As shown in FIGS. 3 through 5C and FIGS. 8 and 9, the frame 12 can define at least one opening 30 in which to attach a fastener 32 such as a pin, screw, spike, or a combination or variation thereof to bone. The frame 12 can include a plurality of fastener openings 30 to accommodate multiples of the same or different fasteners 32. The fastener openings 30 can be placed along the periphery of the frame 12 as shown in FIGS. 5A through 5C, or the fastener openings 30 can cut through the lower surface 20 and upper surface 22 of the frame 12. The fastener openings 30 can be evenly placed on or about the frame 12, as shown in FIG. 5B and FIG. 9, or they can be asymmetrically placed on or about the frame 12, as shown in FIG. 5A. It is understood that the fastener openings 30 can be placed anywhere along the frame 12 at any angle and can be placed within the interior of the frame 12.

Referring to FIG. 1, the frame 12 can be used to hold the adjustable flexible member construct 14 as depicted in FIGS. 6A and 6B. The adjustable flexible member construct 14 is fashioned from a flexible member 34 made of any biocompatible material that is flexible and can fold around and secure a bone 16. Exemplary materials include, but are not limited to, non-resorbable polymers, such as polyethylene or polyester, resorbable polymers, metals, and various combinations thereof. The materials can include those formed into a monofilament, multiple filaments, cables, and the like. In various embodiments, the adjustable flexible member construct 14 is made of a hollow material to allow for the appropriate folding and tensioning. In various embodiments, the adjustable flexible member construct 14 can be a suture. In such embodiments, the suture can be hollow or a braided or multiple-filament suture structure. In various embodiments, the adjustable flexible member construct 14 can define a substantially tubular hollow shape.

To form the adjustable flexible member construct 14, a first end 36 of the flexible member is passed through the first aperture 38 and through longitudinal passage 40 and out a second aperture 42. The second end 44 is passed through the second aperture 42, through the longitudinal passage 40 and out the first aperture 38. In various embodiments, the first and second apertures 38 and 42 are formed during the braiding process as loose portions between pairs of fibers defining the flexible member 34. Passing the ends 36 and 44 through the apertures 38 and 42 forms loops 46 and 46′. The longitudinal and parallel placement and advancement of the first and second ends 36 and 44 of the flexible member 34 within the longitudinal passage 40 resists the reverse relative movement of the first and second portions 48 and 50 of the flexible member 34 once it is tightened. A further discussion of the flexible member construct is provided in U.S. patent Ser. No. 11/541,506 filed on Sep. 29, 2006 entitled “Method And Apparatus For Forming A Self-Locking Adjustable Suture Loop” assigned to Biomet Sports Medicine, Inc., and the disclosure is incorporated by reference.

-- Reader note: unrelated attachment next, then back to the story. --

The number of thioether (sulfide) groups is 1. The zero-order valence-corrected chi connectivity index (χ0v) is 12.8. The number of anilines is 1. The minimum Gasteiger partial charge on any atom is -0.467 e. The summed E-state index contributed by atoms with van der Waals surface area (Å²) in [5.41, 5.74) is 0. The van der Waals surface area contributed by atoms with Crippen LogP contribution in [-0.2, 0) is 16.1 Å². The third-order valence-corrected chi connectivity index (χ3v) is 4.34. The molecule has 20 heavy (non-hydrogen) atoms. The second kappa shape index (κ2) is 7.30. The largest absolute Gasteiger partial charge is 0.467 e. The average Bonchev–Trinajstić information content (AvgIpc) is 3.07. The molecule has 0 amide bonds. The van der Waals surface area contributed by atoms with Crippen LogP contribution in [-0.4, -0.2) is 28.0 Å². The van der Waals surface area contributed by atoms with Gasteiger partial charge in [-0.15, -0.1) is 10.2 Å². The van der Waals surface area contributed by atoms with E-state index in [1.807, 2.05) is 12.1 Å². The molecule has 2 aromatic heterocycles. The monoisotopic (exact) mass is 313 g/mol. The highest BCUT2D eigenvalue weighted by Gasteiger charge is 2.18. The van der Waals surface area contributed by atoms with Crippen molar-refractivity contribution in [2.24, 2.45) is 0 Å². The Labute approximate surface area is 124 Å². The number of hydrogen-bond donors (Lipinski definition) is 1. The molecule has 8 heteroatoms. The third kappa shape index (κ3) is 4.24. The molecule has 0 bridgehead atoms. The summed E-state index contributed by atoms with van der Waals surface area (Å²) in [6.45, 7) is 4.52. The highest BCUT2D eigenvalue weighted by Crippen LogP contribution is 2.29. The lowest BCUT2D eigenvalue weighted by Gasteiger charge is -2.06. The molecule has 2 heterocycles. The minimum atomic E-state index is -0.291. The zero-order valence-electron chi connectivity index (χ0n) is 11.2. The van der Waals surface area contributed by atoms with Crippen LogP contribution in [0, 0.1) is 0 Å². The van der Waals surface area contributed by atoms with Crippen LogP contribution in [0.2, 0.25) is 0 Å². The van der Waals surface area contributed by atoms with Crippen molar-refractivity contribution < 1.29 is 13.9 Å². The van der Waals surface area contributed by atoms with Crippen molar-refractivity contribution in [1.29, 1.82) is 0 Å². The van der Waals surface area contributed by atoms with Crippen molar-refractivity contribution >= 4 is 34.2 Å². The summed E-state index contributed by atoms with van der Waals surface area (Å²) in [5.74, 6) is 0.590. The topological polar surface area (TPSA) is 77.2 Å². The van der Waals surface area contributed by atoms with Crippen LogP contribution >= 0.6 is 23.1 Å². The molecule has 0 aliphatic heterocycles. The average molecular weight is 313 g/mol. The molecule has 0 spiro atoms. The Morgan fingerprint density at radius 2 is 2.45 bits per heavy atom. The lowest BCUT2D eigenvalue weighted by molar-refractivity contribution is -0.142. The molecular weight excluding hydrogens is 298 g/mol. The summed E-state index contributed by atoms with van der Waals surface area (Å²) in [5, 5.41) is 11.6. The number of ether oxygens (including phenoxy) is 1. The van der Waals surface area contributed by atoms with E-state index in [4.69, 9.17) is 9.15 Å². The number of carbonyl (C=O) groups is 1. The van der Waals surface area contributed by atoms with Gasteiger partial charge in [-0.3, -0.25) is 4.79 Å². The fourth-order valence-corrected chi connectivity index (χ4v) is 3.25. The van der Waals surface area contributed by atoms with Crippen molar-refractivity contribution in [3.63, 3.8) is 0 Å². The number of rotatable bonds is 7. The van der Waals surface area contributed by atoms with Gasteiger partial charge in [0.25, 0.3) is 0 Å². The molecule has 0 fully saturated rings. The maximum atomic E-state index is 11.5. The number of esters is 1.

The loops 46 and 46′ define mounts or summits 52 and 52′ of the adjustable flexible member construct 14 and are disposed opposite from the longitudinal passage 40 such that when the summit 52 is disposed in a first flexible member holder 24A and the longitudinal passage 40 is disposed in a second flexible member holder 24B, the summit 52 and the longitudinal passage 40 remain stationary with respect to the frame 12, while the overall diameter of the adjustable flexible member construct 14 is decreased to compress the bone fragments 18 and 18′.